Now we finally know the real reason for Brexit, the media silence is deafening

Boris Johnson and David Cameron
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A comprehensive new study shows that austerity, not immigration, was the main reason people voted for Brexit back in June. But the media appears to have ignored the findings, with a brief report on Indy100 being the only mainstream coverage.

The apparent media blackout comes in spite of the groundbreaking nature of both the study and its conclusions. “Slightly less harsh” spending cuts from the Conservatives (and Lib Dems) could have swayed the referendum result, the district-level analysis from the University of Warwick indicates. In other words, if the Coalition government and the present Conservative one hadn’t presided over such an extreme ideological austerity programme, Brexit may not have happened.

While the study found that austerity economics was the driving force behind Brexit, it also concluded that the immigration factor has been overplayed. In contrast to toning down fiscal cuts, the study found that even “drastic” changes in immigration levels would “probably” have made no difference.

The study is the first fully comprehensive analysis of why people voted Brexit. It split the UK into 380 local districts. As well as exposure to immigration, other EU laws were found to have had little impact on the decision to vote Leave.

Socio-economic fundamentals

The report (page 5) also found that austerity would have an even stronger pull towards Brexit in areas where “socio-economic fundamentals” are “weak”. This means that areas with high unemployment and low incomes provided a backdrop that made Brexit more likely.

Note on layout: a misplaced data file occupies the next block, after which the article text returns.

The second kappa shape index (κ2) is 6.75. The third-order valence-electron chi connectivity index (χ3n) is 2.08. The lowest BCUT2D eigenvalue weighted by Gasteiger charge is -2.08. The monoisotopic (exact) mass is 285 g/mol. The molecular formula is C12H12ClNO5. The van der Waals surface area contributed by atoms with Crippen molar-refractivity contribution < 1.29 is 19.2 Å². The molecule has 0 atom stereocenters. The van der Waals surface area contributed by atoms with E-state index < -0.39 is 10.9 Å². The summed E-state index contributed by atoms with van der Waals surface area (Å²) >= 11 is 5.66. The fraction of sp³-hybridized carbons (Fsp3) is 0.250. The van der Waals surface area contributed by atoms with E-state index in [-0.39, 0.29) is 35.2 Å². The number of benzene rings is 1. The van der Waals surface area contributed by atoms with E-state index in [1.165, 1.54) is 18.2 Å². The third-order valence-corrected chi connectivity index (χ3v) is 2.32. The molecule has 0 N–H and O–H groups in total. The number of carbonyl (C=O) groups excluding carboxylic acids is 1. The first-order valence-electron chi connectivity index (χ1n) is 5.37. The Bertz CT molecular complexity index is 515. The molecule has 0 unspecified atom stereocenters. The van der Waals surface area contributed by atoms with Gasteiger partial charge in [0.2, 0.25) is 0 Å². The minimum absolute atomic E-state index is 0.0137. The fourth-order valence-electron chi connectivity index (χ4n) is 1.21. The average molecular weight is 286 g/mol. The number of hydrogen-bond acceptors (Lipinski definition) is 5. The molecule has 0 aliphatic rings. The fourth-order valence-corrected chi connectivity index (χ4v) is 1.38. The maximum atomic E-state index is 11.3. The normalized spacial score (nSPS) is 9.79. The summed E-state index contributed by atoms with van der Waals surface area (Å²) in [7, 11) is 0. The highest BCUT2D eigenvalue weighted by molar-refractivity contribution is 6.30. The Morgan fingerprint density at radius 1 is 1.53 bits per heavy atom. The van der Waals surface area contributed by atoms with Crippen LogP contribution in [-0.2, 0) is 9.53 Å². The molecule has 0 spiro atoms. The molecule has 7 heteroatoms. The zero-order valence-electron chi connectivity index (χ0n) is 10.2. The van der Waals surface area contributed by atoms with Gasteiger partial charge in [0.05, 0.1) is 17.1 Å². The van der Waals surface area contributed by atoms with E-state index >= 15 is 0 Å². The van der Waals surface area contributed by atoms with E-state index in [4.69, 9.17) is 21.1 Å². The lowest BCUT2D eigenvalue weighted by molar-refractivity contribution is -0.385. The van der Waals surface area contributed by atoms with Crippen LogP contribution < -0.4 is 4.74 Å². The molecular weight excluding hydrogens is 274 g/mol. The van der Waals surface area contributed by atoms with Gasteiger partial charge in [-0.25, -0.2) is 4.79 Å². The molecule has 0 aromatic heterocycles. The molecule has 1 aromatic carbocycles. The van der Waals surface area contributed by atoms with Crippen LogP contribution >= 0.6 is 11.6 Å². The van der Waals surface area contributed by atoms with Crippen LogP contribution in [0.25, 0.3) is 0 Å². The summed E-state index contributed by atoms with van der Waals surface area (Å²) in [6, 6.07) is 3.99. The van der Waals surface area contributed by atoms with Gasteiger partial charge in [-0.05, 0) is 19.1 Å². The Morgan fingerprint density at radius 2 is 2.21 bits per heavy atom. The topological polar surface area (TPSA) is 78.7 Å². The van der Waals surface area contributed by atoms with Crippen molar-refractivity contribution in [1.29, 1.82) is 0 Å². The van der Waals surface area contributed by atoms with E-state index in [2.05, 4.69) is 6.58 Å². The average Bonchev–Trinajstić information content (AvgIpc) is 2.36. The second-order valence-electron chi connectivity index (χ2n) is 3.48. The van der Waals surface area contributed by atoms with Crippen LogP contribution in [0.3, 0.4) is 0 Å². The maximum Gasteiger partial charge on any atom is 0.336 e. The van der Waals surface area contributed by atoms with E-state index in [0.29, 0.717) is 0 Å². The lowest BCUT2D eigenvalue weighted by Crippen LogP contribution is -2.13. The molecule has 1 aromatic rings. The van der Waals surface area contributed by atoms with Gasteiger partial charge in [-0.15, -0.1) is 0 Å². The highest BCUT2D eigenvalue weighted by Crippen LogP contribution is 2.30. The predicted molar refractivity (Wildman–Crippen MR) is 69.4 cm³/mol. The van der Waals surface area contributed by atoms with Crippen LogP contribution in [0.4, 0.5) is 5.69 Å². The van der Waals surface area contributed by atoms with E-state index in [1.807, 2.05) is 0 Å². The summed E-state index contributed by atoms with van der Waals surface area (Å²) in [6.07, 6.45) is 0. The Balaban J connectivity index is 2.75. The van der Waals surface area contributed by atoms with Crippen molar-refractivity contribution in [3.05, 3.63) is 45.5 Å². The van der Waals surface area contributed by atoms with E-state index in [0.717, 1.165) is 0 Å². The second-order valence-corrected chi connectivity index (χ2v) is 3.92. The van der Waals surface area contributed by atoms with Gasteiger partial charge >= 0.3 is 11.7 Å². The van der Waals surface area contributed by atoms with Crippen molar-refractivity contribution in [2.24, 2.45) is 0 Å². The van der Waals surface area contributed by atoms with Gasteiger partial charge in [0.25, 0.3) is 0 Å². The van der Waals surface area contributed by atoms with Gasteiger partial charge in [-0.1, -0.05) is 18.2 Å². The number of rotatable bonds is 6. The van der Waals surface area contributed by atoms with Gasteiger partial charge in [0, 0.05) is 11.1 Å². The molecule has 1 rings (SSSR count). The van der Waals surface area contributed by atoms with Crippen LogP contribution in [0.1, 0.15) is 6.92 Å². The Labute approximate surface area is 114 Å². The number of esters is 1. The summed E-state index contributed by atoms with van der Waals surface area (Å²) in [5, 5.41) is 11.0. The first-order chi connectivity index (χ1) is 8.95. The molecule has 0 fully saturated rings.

A look at these socio-economic fundamentals, and the picture becomes clearer. Following the report’s findings, the slowest economic recovery since records began (presided over by the Coalition and Conservative governments) likely made fertile ground for Brexit. Since the financial crash of 2007-8, UK wages have dropped 10.4% in real terms. This has only been matched by the economic calamity of Greece. By contrast, real wages grew in Poland by 23%, in Germany by 14%, and in France by 11%. Chronic under-investment in the economy, contributing to the sharp drop in wages, was part of the climate that led to Brexit.

The report echoes the comments from Scottish First Minister Nicola Sturgeon, who said the vote was born of “inequality”, “feelings of powerlessness”, and “austerity budgets”. Previous findings from the Joseph Rowntree Foundation (JRF) also chime with the University of Warwick analysis. The JRF found that those in the poorest areas were much more likely to vote Brexit.

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Of course, as noted by the Warwick report authors, there is no singular cause of the Brexit vote, and the reasons are “multifaceted”. But, according to the study, backlash against a sharp rise in inequality under neoliberal economics was the primary reason.

The groundbreaking findings are at odds with mainstream media coverage, which appears to emphasise immigration as the primary reason for Brexit. Correspondingly, the established media class has so far been silent on the report.

So there we have it. Not only did David Cameron call the EU referendum to appease potential UKIP voters and the eurosceptics in his party, but he also presided over the six years of ideological austerity that led to Brexit.

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